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Climate Refugee Attribution

Edward A. Reid Jr.
Posted On:
May 7, 2019 at 5:00 AM
Climate Change


The United Nations Environmental Program (UNEP) predicted in 2005 that 50 million people could become climate refugees by 2010. UNEP produced a map identifying areas of the globe threatened in various ways by climate change.

The President of the UN General Assembly said in 2008 that it had been estimated that between 50 and 200 million people could become climate refugees. The Environmental Justice Foundation warned that “10% of the global population is at risk of forced displacement due to climate change.” Some scientists have been claiming for years that there are already 25 million climate refugees. These predictions, statements and claims have failed to materialize and have been abandoned. The Asian Correspondent published an article asking what happened to these climate refugees, which concluded as follows:

“However, a very cursory look at the first available evidence seems to show that the places identified by the UNEP as most at risk of having climate refugees are not only not losing people, they are actually among the fastest growing regions in the world.”

More recently, there has been a concerted effort to link migration from the Middle East and Africa to climate change, primarily by correlating climate “stress” with the climates of war, poverty, religious persecution and gang violence in the countries from which they are fleeing. In some cases, weather events such as droughts and floods have been conflated with climate change, as if to suggest that such events had not occurred previously in these countries, though this is hardly the case.

Most recently, former US Vice President Al Gore and others have asserted that the refugee caravans fleeing Central America are the result of climate change. These assertions are essentially denied by the refugees themselves, who acknowledge that they are fleeing high unemployment, poverty, gang violence and, in some cases, adverse weather events. They are seeking a better life in the US, not merely refugee status in Mexico.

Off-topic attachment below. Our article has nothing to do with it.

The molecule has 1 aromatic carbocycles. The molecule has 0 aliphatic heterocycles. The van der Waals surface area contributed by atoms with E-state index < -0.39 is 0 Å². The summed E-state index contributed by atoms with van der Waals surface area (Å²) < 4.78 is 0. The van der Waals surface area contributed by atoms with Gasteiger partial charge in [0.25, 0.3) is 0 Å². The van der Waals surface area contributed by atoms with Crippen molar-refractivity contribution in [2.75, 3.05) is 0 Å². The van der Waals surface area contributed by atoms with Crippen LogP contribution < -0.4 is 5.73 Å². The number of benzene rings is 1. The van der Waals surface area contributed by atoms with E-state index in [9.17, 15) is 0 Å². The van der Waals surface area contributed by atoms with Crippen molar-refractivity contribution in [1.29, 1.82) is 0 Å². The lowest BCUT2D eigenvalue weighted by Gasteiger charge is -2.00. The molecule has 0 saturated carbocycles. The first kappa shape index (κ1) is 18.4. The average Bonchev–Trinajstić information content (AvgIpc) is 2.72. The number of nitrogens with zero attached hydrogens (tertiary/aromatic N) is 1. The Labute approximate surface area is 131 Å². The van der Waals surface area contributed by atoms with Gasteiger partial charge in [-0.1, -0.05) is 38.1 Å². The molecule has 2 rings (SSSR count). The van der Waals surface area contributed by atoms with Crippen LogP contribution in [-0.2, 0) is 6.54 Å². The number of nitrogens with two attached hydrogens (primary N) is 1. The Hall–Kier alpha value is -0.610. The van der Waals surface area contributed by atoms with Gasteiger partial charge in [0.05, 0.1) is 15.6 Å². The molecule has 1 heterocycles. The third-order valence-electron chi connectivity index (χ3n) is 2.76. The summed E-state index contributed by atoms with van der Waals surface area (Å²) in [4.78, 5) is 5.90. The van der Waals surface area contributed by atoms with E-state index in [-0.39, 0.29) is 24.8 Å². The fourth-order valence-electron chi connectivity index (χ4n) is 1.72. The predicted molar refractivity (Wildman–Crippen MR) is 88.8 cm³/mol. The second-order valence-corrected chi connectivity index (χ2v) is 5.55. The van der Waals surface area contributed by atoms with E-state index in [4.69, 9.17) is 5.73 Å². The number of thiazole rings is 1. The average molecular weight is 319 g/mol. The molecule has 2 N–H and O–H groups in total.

However, these Central American refugee caravans appear not to be spontaneous responses to conditions in their countries. Rather, these caravans are organized, funded, directed and supported by individuals or organizations which have chosen to keep their identities secret; and, aided by the UN Migration Agency. The organization of these caravans is obvious, based on the food, water, sanitation and transportation resources which have been provided along their routes of travel. The direction being provided has caused the caravans to travel greater distances to approach the US border at California, rather than Arizona, New Mexico or Texas.

The first and so far, only self-declared climate refugee, a resident of the island nation of Tuvalu, was denied refugee status in New Zealand since Tuvalu, rather than succumbing to the ravages of rising sea levels, is actually increasing in area. The Maldives, which at one point were the “poster child” for imminent climate refugee migration to higher land, are also growing in land area.

The issue of climate refugees, should there ever be any such refugees, would give rise to demands for financial support and ultimately compensation, raising again the issue of the standards of evidence applied to support and compensation decisions.